In the last series of Bake Off, bread week was dominated, both figuratively and literally, by Paul Jagger’s bread lion. Those who saw it will never forget it; it was a construction so magnificent that you thought they might cancel bread week this year and replace it with an hour of solemn music. But no, this is a crucial part of Bake Off; bread week is often a flashing neon signpost to the outcome of the series, with its Star Baker having always ended up in the final. And, of course, it’s Paul Hollywood’s specialist subject. This year he seemed in a particularly vicious mood. Many bakers were already quaking in the signature challenge as Paul challenged Candice on her butter quantities, argued with Benjamina over the difference between a couronne and a babka, and disputed Andrew’s decision to single-prove. “The silverback of sourdough,” as Sue described him, wasn’t going to be generous.
The signature challenge
The challenge was to make a chocolate bread – as Paul put it, “bread texture with the flavour of chocolate” and most definitely not the other way around. Tom, who’s been pretty quiet in the last two episodes, suddenly seemed to brim with doughty, doughy confidence. He stretched his dough in front of the light, explaining that this was a “window pane test” to see if enough gluten had formed. Paul, perhaps noticing his hubris, brought him back down to earth. “When you fail,” he said, “you catastrophically fail.” You might say that Paul comes from the Voldemort school of mentoring.
The baker’s traits are becoming cosily familiar: Val sidestepping to and fro as she kneads, Selasi chilled and nonchalant (“I don’t usually stick to recipes, it looks alright to me”) and Candice looking slightly panic-stricken and emotional. The fear in bread week, of course, is presenting Paul and Mary with raw dough and failing the Hollywood Prod Test, aka it don’t mean a thing if it ain’t got that spring. The dilemma, then, is whether to leave it to prove for longer but risk not having enough time to bake it properly. When it came to the judging, success was split almost exactly down gender lines: Benjamina, Val, Kate, Jane, Candice and Michael came a partially-baked cropper, while Andrew, Selasi, Tom and Rav pretty much nailed it.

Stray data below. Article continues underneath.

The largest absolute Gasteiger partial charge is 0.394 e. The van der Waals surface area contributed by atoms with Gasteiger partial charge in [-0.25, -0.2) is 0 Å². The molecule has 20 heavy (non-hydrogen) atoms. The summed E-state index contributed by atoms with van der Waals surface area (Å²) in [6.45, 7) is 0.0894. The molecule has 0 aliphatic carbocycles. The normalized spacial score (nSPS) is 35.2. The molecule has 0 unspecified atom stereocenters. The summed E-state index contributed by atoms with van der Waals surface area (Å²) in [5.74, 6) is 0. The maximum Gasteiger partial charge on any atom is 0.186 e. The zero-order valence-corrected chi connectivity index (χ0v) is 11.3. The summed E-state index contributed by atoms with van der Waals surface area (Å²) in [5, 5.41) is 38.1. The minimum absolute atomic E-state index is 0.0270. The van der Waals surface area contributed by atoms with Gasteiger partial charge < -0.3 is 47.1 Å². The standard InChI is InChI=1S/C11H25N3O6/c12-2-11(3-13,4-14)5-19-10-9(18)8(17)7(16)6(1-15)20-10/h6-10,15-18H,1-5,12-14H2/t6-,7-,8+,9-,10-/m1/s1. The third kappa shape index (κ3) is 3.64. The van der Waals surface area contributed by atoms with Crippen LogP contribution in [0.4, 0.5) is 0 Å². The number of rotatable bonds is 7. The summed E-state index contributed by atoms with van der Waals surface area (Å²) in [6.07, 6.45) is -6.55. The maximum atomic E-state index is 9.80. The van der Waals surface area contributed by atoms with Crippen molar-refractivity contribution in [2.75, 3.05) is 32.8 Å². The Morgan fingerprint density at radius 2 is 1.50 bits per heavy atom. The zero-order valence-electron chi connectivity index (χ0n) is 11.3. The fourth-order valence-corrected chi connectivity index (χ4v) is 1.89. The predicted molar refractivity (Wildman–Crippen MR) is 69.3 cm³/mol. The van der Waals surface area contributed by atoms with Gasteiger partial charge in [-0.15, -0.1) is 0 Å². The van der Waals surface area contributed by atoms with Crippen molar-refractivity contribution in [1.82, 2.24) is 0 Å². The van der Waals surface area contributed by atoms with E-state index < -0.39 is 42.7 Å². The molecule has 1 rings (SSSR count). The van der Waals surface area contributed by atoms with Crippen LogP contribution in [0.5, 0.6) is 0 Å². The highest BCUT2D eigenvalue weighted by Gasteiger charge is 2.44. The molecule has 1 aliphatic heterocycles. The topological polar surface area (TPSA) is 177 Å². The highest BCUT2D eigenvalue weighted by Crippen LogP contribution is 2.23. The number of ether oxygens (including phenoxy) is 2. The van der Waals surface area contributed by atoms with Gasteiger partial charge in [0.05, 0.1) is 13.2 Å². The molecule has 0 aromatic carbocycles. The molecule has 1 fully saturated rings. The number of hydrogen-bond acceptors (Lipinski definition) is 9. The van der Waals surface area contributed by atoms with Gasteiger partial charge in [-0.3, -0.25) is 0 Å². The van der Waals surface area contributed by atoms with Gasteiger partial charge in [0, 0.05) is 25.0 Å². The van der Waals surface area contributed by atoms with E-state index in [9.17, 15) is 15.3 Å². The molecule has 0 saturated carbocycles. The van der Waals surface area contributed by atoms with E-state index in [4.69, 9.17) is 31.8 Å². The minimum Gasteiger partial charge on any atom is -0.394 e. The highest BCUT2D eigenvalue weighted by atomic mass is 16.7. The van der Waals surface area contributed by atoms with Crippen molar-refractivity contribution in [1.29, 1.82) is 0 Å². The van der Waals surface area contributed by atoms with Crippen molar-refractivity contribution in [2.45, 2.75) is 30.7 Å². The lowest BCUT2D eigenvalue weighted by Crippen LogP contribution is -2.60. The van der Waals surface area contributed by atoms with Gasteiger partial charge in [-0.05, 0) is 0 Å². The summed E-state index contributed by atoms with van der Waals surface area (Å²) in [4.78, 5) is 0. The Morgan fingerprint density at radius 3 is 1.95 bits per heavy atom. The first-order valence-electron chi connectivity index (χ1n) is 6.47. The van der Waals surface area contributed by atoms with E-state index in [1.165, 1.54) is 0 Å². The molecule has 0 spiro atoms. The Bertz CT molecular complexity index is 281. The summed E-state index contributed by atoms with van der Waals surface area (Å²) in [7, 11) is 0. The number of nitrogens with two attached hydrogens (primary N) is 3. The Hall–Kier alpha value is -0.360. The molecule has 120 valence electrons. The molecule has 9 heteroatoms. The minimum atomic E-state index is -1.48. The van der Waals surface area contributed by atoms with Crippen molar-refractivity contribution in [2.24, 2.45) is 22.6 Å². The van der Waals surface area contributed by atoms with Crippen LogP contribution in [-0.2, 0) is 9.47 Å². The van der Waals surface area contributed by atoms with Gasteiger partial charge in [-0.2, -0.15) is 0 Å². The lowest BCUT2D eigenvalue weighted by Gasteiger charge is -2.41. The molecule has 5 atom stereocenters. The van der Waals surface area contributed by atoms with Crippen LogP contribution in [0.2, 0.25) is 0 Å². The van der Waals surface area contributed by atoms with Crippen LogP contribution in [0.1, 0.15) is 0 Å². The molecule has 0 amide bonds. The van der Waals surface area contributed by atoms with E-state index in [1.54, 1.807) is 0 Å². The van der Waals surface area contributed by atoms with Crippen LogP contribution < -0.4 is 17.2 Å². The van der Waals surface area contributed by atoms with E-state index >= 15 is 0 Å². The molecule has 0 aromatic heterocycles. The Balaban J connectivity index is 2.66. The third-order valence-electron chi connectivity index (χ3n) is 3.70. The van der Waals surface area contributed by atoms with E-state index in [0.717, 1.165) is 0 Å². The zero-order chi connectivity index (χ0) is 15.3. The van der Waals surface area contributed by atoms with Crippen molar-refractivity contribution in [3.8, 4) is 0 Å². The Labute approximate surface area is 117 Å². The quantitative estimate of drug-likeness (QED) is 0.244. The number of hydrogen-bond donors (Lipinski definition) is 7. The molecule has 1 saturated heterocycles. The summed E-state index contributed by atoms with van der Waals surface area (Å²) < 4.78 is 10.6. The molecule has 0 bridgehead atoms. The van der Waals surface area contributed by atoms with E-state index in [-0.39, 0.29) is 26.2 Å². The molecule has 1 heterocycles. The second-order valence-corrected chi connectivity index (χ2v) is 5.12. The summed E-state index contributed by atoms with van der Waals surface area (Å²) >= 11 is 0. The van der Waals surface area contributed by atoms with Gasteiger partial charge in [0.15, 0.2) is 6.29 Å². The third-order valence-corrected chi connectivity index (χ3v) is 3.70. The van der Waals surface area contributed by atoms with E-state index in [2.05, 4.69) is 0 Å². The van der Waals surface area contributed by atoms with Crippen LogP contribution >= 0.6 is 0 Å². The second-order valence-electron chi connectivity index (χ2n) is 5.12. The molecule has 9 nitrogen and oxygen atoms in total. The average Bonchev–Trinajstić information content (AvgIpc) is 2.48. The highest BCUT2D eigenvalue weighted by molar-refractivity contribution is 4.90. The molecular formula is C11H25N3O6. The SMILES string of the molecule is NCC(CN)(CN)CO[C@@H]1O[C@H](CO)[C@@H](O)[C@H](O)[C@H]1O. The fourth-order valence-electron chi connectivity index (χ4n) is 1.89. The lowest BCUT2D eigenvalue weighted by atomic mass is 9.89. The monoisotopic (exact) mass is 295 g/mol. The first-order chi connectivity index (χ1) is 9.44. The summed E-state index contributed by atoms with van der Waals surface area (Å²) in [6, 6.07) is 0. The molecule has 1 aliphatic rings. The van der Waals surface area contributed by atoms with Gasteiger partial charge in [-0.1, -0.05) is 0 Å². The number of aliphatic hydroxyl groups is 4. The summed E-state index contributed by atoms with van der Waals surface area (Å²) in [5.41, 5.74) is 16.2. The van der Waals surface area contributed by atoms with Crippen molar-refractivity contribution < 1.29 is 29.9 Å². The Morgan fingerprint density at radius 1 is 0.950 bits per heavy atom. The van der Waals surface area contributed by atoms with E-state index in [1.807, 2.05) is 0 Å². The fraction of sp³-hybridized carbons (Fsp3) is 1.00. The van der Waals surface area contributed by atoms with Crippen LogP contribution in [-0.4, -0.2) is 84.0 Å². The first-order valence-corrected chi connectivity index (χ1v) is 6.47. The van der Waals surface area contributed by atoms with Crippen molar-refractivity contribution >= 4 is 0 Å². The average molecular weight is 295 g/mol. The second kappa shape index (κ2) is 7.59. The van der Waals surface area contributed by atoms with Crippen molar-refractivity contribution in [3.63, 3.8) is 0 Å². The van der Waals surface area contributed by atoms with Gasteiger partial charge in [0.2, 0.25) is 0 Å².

The technical challenge
The technical challenge was to make 12 dampfnudel, a German steamed bread described by Paul as “notoriously difficult”. Our plucky bakers, woefully ignorant of 18th century German baking techniques, were working almost entirely in the dark. Some, like Kate, were stoic (“I don’t know what I’m doing, so if I get it wrong it doesn’t matter”) while others, like Rav, were less so (“I HATE them.”) Once again, Tom looked strangely confident, but really the bakers were competing to be the least worst, here. Val might have come out on top, but Paul emphasised that it was still “a million miles” from his own effort. Rav was right to hate his dampfnudel: they were almost completely raw (quite an achievement).
In the showstopper, a considerable shadow was cast by last year’s lion, with many of the bakers’ plaited bread centrepieces characterised by their sheer scale. Tom, by this point showing so much self-belief that you half expected him to start moonwalking through the kitchen, prepared a Nordic collision of a serpent (Jörmangandr) and a hammer (Mjölnir). Michael made a bold attempt to recreate 9,000 square kilometers of Cyprus in bread form, while Val went for Noah’s Ark – although due to issues of space and time she restricted the animals therein to one elephant, two giraffes and a dove (“one of them flew away”). Paranoia seized the kitchen as they panicked once again over raw dough. Bottoms of loaves were knocked, tapped and knocked again as they sought the hollow sound of success.
Emboldened by the spirit of Thor, Tom romped towards the top of the heap in the showstopper and ended up as Star Baker, but other notable plaits included Andrew’s harvest basket, Benjamina’s heart and Jane’s chorizo and pesto combo. Michael, sadly, had to leave the tent, and his reaction was genuinely heart-breaking. We’ll miss his audacious flavours and his nan’s Hellenic influences. Next week, it’s batter week. That’s a first for Bake Off. We have no idea what to expect. (Except batter, obviously.)